So in Australia it is wedding season. It’s also party season, Christmas, New Years. However my precious baby boy is still breastfeeding. So when you receive an invite to a family wedding on New Years Eve, how do you discreetly get the boobs out for baby and dress appropriately for a wedding. Easy, you find the perfect pattern, the perfect fabric and you make a dress, in limited time, while still feeding a baby. Gee I really need to try that sleep thing!
Anyhow my basic plan was find something with buttons down the front, bonus points if it’s also pretty. Butterick 6412 by Gretchen Hirsch from Gertie Sews did the trick. In the way of prettiness it’s perfect. In the way of practical it was pretty close with definite potential. My only real issue was getting the girls out to feed. The potential was there though with the cross front and seam at the waist.
Next off to the fabric store where I was a bit limited, being in a small town, I however had a partly made tutu at home for miss 12 with a pretty pink lace, and they still had some of that in store so I went for that. 3 metres of lace and 3 of lining, some cute little buttons and 3 zips and I’m on my way to a pretty dress.
This dress is pretty simple to do however I wanted to use the scalloped edge of the lace on the neckline and sleeve edges as well. Plus have the button front as fully functional. So instead of just overlapping the fronts, I actually interfaced them. Then the lace was sewn to the lining which acted as an underlining as well and all necessary fitting was done as I’m weirdly small at the top of my back and in a few random spots. I normally have to take at least a few inches out up near the back of my neck. I also tried to ensure that this dress was not too fitted on the bust as my cup size obviously changes by the hour. the scalloped lace was added to the neckline, the zip was then partly inserted in the back and then lining attached. The button placement and buttonholes were next. Sew far sew good!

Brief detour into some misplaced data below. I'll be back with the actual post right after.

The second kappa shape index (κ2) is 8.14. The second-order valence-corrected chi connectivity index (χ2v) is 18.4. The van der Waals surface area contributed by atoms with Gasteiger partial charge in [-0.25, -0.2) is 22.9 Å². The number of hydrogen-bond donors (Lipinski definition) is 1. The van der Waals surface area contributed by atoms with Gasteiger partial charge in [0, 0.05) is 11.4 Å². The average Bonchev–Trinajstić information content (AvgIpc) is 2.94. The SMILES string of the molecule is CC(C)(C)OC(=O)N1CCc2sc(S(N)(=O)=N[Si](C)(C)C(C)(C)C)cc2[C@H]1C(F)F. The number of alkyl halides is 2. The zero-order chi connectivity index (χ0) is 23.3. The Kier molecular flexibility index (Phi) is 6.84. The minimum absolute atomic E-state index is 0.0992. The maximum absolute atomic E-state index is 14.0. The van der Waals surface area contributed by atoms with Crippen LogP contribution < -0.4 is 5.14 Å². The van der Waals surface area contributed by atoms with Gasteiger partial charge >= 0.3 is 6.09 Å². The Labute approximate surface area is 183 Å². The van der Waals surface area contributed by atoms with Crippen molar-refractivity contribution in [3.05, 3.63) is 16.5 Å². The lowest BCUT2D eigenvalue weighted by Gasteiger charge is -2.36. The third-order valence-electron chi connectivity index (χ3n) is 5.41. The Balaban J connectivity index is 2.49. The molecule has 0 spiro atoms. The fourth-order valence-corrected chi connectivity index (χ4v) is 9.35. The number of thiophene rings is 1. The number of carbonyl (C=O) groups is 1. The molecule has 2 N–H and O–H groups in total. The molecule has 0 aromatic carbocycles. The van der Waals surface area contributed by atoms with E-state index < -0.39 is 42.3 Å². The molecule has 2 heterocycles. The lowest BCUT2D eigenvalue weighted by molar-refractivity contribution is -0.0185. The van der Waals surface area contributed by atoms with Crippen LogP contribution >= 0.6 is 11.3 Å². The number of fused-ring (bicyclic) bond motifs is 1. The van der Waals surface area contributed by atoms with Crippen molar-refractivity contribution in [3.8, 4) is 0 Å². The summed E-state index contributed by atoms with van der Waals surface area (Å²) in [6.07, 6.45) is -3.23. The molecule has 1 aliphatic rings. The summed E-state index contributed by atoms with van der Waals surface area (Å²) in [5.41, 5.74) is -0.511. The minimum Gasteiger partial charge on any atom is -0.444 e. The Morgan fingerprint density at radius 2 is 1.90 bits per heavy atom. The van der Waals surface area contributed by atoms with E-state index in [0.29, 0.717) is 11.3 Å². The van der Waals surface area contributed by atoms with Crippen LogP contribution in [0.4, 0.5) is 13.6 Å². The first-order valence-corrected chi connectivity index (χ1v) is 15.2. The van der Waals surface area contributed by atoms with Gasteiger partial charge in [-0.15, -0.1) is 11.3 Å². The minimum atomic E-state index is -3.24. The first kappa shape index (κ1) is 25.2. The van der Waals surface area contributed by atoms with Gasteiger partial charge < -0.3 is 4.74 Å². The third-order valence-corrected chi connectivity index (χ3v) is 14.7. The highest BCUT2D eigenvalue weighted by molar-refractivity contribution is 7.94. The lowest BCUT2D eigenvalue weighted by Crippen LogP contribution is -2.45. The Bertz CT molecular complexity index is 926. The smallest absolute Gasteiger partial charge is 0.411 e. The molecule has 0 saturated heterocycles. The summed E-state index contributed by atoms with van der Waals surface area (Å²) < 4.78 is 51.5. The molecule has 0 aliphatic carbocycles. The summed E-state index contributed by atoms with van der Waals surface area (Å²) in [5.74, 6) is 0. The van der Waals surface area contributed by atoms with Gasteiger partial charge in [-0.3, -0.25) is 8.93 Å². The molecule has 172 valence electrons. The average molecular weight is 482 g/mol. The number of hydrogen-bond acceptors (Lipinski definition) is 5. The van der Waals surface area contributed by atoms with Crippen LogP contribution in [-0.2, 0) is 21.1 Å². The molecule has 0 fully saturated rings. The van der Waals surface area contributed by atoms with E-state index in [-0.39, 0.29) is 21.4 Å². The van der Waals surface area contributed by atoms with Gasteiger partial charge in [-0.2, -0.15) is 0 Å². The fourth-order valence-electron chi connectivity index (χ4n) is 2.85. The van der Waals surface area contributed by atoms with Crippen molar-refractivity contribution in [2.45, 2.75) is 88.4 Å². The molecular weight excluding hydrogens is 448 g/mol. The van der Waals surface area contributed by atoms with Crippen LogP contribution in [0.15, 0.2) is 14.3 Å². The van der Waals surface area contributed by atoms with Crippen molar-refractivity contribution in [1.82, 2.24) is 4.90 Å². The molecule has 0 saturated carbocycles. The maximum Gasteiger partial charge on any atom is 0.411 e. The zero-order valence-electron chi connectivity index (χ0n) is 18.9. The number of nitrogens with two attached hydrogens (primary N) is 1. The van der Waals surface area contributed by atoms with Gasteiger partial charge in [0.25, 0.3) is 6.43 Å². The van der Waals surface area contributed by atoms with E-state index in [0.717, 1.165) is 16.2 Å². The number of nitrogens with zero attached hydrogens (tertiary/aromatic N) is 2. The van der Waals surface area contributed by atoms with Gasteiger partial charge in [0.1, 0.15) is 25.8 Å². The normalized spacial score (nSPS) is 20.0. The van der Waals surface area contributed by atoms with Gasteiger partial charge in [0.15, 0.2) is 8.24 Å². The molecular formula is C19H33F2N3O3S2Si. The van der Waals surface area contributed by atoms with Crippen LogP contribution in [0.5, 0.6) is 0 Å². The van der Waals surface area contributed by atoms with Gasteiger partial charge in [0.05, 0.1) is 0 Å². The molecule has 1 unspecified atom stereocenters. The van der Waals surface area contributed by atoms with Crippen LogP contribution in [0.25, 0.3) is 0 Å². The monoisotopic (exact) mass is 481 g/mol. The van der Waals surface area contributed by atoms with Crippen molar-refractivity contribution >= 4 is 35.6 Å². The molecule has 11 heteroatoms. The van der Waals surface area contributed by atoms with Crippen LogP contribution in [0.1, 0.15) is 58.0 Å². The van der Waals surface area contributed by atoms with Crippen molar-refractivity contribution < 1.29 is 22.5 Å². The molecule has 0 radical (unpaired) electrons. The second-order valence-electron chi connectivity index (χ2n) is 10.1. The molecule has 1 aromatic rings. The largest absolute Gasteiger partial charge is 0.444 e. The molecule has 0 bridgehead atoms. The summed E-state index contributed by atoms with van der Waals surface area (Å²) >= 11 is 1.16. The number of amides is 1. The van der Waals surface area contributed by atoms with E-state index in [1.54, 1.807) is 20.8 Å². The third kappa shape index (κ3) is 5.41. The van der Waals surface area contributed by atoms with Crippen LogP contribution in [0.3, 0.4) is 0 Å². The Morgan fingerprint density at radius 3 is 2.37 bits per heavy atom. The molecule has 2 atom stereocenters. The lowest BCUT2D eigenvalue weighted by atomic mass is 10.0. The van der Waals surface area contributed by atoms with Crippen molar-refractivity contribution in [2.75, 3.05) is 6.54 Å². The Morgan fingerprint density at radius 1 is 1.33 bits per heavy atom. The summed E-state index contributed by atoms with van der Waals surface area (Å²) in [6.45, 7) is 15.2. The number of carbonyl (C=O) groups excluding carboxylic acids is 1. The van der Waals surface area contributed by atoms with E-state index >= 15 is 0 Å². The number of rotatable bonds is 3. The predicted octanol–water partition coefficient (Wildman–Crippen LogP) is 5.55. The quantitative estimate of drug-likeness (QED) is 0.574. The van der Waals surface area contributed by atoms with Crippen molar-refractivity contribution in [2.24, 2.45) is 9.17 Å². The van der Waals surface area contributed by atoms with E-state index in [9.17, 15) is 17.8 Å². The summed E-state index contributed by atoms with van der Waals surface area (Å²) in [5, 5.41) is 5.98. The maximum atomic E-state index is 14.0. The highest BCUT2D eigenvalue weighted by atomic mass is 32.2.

Next comes the tricky part, why exactly did I buy 2 extra zippers? Well…… they were then attached on the waist seam, so instead of sewing the button overlap and underlap together and joining to the skirt, I actually attached an invisible zip on each side of the button front so that when they zippers were done up the zipper tabs were both at the button closure. If that makes sense. However once done up, the zipper attached to the button overlap actually covers the tab of the zipper attached to the underlap and you actually only see one zipper tab.
The next part was the skirt. I actually had the lace as a separate skirt for this dress so instead of attaching the skirt to the zip and have it sit funny, I did a placket on the lace at the back, then attached the zip to the underlining and lining. I did two layers of lining as due to time and weather conditions I wasn’t planning on a petticoat. (New Years Eve was predicted to get to a hot dry 38 degrees Celsius) How cute would this dress look with a petticoat though, maybe a later project.
So once the skirt was made, lace layer, underlining layer and lining layer, I sewed the lace to the underlining, and attached to the waist seam matching side seams and notches all the way to the zipper ends. Then the front skirt was attached to the zippers with the overlap and then the underlap. Picture 3 demonstrates this. The skirt lining was then added, and then the hem marked and finished. I also used the scalloped lace on the edge of the skirt which was done with a tiny zigzag then to save time, hemmed the lining and underlining with a rolled hem on my overlocker. Viola!
Picture 1 is Butterick 6412 which you can find at https://butterick.mccall.com/b6412. Picture 2 is my version of this dress. Picture 3 is the zipper tab that would be seen with the dress done up, picture 4 is with one zipper undone and picture 5 is with both front zippers undone. Picture 6 and7 show how the 2 zippers come together and picture 8 is the placket at the back of the lace skirt.